Review of Accounting Studies, 4, 145–162 (1999)
1999 Kluwer Academic Publishers, Boston. Manufactured in The Netherlands.
On Transitory Earnings
JAMES A. OHLSON
New York University, Leonard N. Stern School of Business, 40 West 4th Street, New York, NY 10012
Abstract. The paper develops a concept of transitory earnings and contrasts this source of earnings to “core”
(or recurring) earnings. It is shown that any two of the following three attributes of transitory earnings imply
the third: (i) forecasting irrelevance with respect to next-period aggregate earnings, (ii) value irrelevance, and
(iii) unpredictability. The paper makes the case that the current “dirty surplus” items make sense, especially if
one expands the valuation perspective to also allow for agency considerations.
This paper considers concepts of “transitory earnings,” and analyzes how this source of
earnings differs from other income items. Traditional accounting theory, the policy precept
dirty surplus, and practical ﬁnancial statement analysis all recognize that some earnings
sources can be characterized as transitory. It is well established that such earnings need to
be separated, if not completely eliminated, from the income statement. Casual observation
suggests a number of speciﬁc attributes associated with transitory earnings. First, they
are unpredictable, at least in the sense that current transitory earnings do not inﬂuence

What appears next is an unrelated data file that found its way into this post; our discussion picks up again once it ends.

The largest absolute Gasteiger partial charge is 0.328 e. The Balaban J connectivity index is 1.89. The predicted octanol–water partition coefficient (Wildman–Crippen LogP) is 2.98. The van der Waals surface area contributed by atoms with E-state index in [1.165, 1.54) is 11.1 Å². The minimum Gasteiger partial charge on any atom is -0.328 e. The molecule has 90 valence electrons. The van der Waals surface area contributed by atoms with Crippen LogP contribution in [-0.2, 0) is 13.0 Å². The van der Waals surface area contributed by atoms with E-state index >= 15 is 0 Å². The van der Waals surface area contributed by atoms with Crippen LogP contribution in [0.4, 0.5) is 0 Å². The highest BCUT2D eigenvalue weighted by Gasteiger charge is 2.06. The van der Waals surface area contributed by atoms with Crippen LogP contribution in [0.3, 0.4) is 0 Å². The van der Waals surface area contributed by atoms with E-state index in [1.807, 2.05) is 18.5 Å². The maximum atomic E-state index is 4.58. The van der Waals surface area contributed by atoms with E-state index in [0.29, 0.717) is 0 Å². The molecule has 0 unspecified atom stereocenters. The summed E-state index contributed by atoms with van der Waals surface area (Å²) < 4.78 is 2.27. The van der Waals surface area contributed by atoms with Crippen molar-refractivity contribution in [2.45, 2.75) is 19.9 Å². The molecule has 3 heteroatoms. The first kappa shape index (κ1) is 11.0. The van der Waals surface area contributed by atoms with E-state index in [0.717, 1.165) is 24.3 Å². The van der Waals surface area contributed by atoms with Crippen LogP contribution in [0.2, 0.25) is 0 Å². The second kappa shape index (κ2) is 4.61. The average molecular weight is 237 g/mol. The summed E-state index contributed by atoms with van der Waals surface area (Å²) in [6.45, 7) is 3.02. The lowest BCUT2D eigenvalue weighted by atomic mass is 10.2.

subsequent transitory earnings. Second, current transitory earnings are irrelevant when one
forecasts totalearnings for the subsequent year. Third, the line item transitory earnings plays
no informational role when one estimates the present value of a ﬁrm’s expected dividends.
After having formalized these ideas, the basic analytical result shows the following: any
two of the aforementioned three attributes imply the third; further, any one of the three
attributes taken individually leads to no implications concerning the remaining two. The
analysis uses Ohlson’s (1995) framework, but with earnings split into two components (i.e.,
core earnings plus transitory earnings equal net comprehensive earnings).
The paper goes beyond ﬁtting together various attributes of transitory earnings. Key parts
of the analyses validate the idea that the information inherent in transitory earnings has
much in common with dividends. From an information perspective, the effect of dividends
on valuation and earnings forecasting is basically captured via its effect on book value.
The same is true for transitory earnings. As a consequence, there is no loss of information
for purposes of valuation and earnings forecasting if one nets transitory earnings against
dividends. It is shown that core earnings, end-of-period book value, and start-of-period
book value summarize the relevant accounting information. From this information one can
only infer the net of transitory earnings minus dividends, not the two components. Stark
(1997) makes similar points in a slightly different model.
Having established informational similarities between transitory earnings and dividends,
a key difference is noted. In the relation that explains market returns in terms of the “new”
information, a cent of transitory earnings (deﬂated by start-of-period market value) equals
a cent of return. Unexpected dividends, in sharp contrast, have no effect on the return